God I love ghost stories! Fall is the best time of year for a little Ray Bradbury, H.P. Lovecraft and now...M.R. James. Ever wonder why ghosts wear sheets? Read the short story, "Oh, Whistle and I'll come to you my lad" and you will understand why. Creepy stories - Lovecraftian, yes but with a wry humor and a more concise style...Other good reads in this book include, "The Rose Garden", "Number 13", "A school tale" and Count Magnus. Happy Hauntings!
I loved this book. I think that it is hard to find really good ghost stories. These are great! If you like Victorian fiction, you should love these.
Oct 23, 2010 Martha rated it 5 of 5 stars  ·  review of another edition
Recommends it for: lovers of classic horror and supernatural stories
This was my first crack at reading MR James, and I must say I really enjoyed it. Probably not much can be said about his writing that hasn't already been said, but I will give my impressions anyway.

James writes in a much more readable and direct way than some other writers of classic or gothic horror, for example LeFanu. The prose is still elaborate enough to be very satisfying to a reader of classic horror.

I am definitely interested in reading more MR James in the future. My favorite stories in

"Thou shalt seek me in the morning, and I shall not be."

Spooky, cosy and sometimes chilling. MR James is a master of the ghost story (though not as terrifying as Lovecraft) and manages to set the perfect mood to all of his short stories that are all of a surprisingly superb quality. That said I didn't love them all equally but "Lost hearts", "Casting the runes" and "Oh Whistle, and I'll come for you, my lad" will stay with me for a loooong time...

"Quis est iste qui veint"
A guy finds a mysterious object, upsets a sacred place, or angers a crazy person. Then bad, scary stuff happens. Eventually he dies. Or never speaks of the event again...The stories are good, but generally seem to follow the same plot, outlined above. Plus, its totally obvious that this is a late 19th/early20th century male author. The only women who show up are young maid servants or nagging wives...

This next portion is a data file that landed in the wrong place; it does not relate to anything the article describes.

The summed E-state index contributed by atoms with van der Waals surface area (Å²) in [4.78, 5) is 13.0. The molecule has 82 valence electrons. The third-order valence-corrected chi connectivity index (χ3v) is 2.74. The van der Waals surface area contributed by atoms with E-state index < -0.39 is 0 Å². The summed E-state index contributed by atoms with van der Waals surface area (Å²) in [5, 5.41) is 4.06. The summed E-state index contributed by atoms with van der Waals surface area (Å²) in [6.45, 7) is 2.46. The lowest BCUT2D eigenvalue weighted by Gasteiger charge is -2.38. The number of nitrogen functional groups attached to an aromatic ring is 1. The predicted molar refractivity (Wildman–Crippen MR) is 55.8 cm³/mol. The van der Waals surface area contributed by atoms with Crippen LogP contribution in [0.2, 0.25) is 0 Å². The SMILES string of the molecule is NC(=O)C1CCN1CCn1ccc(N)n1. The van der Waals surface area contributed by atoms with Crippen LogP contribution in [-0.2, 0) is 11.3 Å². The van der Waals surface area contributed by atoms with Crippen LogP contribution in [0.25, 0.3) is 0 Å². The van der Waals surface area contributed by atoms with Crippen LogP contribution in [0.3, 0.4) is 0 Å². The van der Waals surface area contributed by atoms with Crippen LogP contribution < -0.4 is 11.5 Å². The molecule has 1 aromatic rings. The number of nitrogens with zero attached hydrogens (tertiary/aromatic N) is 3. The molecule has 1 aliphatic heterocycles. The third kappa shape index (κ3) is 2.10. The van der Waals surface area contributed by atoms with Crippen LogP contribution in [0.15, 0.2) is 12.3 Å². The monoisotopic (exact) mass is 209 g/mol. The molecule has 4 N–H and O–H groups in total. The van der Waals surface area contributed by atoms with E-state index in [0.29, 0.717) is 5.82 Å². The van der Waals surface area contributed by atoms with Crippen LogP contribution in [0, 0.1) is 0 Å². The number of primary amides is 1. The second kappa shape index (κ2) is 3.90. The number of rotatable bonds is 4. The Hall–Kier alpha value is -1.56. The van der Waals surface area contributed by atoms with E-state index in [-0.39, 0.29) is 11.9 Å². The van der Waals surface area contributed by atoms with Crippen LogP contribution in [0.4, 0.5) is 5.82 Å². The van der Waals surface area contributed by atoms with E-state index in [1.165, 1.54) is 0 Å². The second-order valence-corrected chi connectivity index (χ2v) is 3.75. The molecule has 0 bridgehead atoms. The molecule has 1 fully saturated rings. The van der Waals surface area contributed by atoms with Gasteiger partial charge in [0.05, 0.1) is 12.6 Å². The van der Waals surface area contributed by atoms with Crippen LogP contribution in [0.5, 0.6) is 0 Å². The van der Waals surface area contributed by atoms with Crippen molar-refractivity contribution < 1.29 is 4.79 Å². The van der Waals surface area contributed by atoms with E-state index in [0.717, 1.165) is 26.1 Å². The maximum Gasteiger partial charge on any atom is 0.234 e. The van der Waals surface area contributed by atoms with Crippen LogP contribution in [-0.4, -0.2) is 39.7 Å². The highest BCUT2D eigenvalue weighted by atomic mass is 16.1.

I love this set of short stories! I have read them twice and I will probably read them again some day, tucked up in bed or in my favourite armchair on a cold winter's evening...
These ghost stories instantly grab you with the mysteries they relate but their interest lies in the Gothic but cosy Victorian atmosphere they convey (contrary to most Victorian or Gothic books) and James' laughing-aloud satirical style. James is obviously poking fun at his contemporaries and his character portrayal is a
Kim Wong
I struggled to find something to say about this collection of early ghost stories by M.R. James other than it's a fine collection that's enhanced by S.T. Joshi's annotations in the Penguin Classics edition that I read. I was drawn to them because they influenced H.P. Lovecraft; James's "Count Magnus" has been cited as an inspiration for Lovecraft's "The Case of Charles Dexter Ward." James's stories are fairly formulaic; a male scholar or researcher travels to an unfamiliar or fictional locale, d ...more
Бранимир Събев
Поредното съкровище от кашоните. След прочитането на "Граф Магнус" лично и твърдо съм убеден, че най-добрите автори в света са британците и точка по въпроса. Стилът на Монтагю Роудс Джеймс и изящен и изтънчен, без излишни кървища, а чист хорър, страховито повествование и вледеняващи тръпки. Е, на моменти подробната описателност е мъъъничко излишна, но все пак книгата излиза за пръв път през 1931-а. М. Р. Джеймс пише като типичен британец от старата школа своите разкази за призраци, с една особен ...more